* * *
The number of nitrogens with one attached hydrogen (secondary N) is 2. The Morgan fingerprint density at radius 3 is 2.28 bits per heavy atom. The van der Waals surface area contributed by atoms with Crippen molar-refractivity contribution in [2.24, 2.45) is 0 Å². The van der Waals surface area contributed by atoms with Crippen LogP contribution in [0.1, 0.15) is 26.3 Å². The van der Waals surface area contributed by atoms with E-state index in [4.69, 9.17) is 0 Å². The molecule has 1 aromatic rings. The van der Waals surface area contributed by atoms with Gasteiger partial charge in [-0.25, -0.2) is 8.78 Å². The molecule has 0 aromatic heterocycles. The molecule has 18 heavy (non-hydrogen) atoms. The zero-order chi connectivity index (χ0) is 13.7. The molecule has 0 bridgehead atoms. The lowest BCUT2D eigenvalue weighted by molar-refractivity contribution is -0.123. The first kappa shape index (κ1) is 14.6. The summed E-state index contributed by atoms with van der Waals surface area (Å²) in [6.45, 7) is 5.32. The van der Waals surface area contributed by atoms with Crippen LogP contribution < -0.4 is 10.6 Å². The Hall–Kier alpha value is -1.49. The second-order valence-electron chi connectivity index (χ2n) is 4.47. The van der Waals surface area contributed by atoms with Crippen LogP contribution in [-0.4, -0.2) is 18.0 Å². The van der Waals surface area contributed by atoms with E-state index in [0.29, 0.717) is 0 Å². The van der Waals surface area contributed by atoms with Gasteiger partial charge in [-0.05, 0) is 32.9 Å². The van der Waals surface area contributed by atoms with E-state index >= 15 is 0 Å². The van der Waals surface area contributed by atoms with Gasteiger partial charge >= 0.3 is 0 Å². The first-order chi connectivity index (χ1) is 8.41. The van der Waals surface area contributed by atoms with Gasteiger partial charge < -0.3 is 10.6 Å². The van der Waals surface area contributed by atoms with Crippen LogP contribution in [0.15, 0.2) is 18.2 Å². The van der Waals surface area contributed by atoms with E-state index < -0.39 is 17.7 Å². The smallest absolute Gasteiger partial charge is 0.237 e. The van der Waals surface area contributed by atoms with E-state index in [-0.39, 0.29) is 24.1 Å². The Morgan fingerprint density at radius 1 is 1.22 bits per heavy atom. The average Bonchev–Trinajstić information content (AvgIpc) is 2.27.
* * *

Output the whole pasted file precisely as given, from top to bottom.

The number of nitrogens with one attached hydrogen (secondary N) is 2. The Morgan fingerprint density at radius 3 is 2.28 bits per heavy atom. The van der Waals surface area contributed by atoms with Crippen molar-refractivity contribution in [2.24, 2.45) is 0 Å². The van der Waals surface area contributed by atoms with Crippen LogP contribution in [0.1, 0.15) is 26.3 Å². The van der Waals surface area contributed by atoms with E-state index in [4.69, 9.17) is 0 Å². The molecule has 1 aromatic rings. The van der Waals surface area contributed by atoms with Gasteiger partial charge in [-0.25, -0.2) is 8.78 Å². The molecule has 0 aromatic heterocycles. The molecule has 18 heavy (non-hydrogen) atoms. The zero-order chi connectivity index (χ0) is 13.7. The molecule has 0 bridgehead atoms. The lowest BCUT2D eigenvalue weighted by molar-refractivity contribution is -0.123. The first kappa shape index (κ1) is 14.6. The summed E-state index contributed by atoms with van der Waals surface area (Å²) in [6.45, 7) is 5.32. The van der Waals surface area contributed by atoms with Crippen LogP contribution < -0.4 is 10.6 Å². The Hall–Kier alpha value is -1.49. The second-order valence-electron chi connectivity index (χ2n) is 4.47. The van der Waals surface area contributed by atoms with Crippen LogP contribution in [-0.4, -0.2) is 18.0 Å². The van der Waals surface area contributed by atoms with E-state index in [0.29, 0.717) is 0 Å². The van der Waals surface area contributed by atoms with Gasteiger partial charge in [-0.05, 0) is 32.9 Å². The van der Waals surface area contributed by atoms with E-state index >= 15 is 0 Å². The van der Waals surface area contributed by atoms with Gasteiger partial charge >= 0.3 is 0 Å². The first-order chi connectivity index (χ1) is 8.41. The van der Waals surface area contributed by atoms with Gasteiger partial charge < -0.3 is 10.6 Å². The van der Waals surface area contributed by atoms with Crippen LogP contribution in [0.15, 0.2) is 18.2 Å². The van der Waals surface area contributed by atoms with E-state index < -0.39 is 17.7 Å². The smallest absolute Gasteiger partial charge is 0.237 e. The van der Waals surface area contributed by atoms with E-state index in [-0.39, 0.29) is 24.1 Å². The Morgan fingerprint density at radius 1 is 1.22 bits per heavy atom. The average Bonchev–Trinajstić information content (AvgIpc) is 2.27.